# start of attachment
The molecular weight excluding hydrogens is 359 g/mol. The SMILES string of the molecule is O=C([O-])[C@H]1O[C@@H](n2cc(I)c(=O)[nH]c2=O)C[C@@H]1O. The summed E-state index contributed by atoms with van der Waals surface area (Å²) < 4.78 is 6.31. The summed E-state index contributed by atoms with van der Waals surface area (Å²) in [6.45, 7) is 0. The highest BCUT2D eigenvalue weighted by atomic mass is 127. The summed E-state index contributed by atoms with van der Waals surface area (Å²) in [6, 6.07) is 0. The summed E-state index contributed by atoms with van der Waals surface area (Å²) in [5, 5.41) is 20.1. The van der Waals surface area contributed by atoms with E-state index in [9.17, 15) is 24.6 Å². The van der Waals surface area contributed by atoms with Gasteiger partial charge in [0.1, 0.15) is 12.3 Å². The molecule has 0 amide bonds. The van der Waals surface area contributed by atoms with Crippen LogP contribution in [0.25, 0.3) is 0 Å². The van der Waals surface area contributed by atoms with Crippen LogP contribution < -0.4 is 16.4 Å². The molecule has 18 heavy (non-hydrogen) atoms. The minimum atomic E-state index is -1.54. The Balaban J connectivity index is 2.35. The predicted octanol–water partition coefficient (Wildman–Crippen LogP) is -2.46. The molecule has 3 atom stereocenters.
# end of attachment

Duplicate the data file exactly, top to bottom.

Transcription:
The molecular weight excluding hydrogens is 359 g/mol. The SMILES string of the molecule is O=C([O-])[C@H]1O[C@@H](n2cc(I)c(=O)[nH]c2=O)C[C@@H]1O. The summed E-state index contributed by atoms with van der Waals surface area (Å²) < 4.78 is 6.31. The summed E-state index contributed by atoms with van der Waals surface area (Å²) in [6.45, 7) is 0. The highest BCUT2D eigenvalue weighted by atomic mass is 127. The summed E-state index contributed by atoms with van der Waals surface area (Å²) in [6, 6.07) is 0. The summed E-state index contributed by atoms with van der Waals surface area (Å²) in [5, 5.41) is 20.1. The van der Waals surface area contributed by atoms with E-state index in [9.17, 15) is 24.6 Å². The van der Waals surface area contributed by atoms with Gasteiger partial charge in [0.1, 0.15) is 12.3 Å². The molecule has 0 amide bonds. The van der Waals surface area contributed by atoms with Crippen LogP contribution in [0.25, 0.3) is 0 Å². The van der Waals surface area contributed by atoms with Crippen LogP contribution < -0.4 is 16.4 Å². The molecule has 18 heavy (non-hydrogen) atoms. The minimum atomic E-state index is -1.54. The Balaban J connectivity index is 2.35. The predicted octanol–water partition coefficient (Wildman–Crippen LogP) is -2.46. The molecule has 3 atom stereocenters.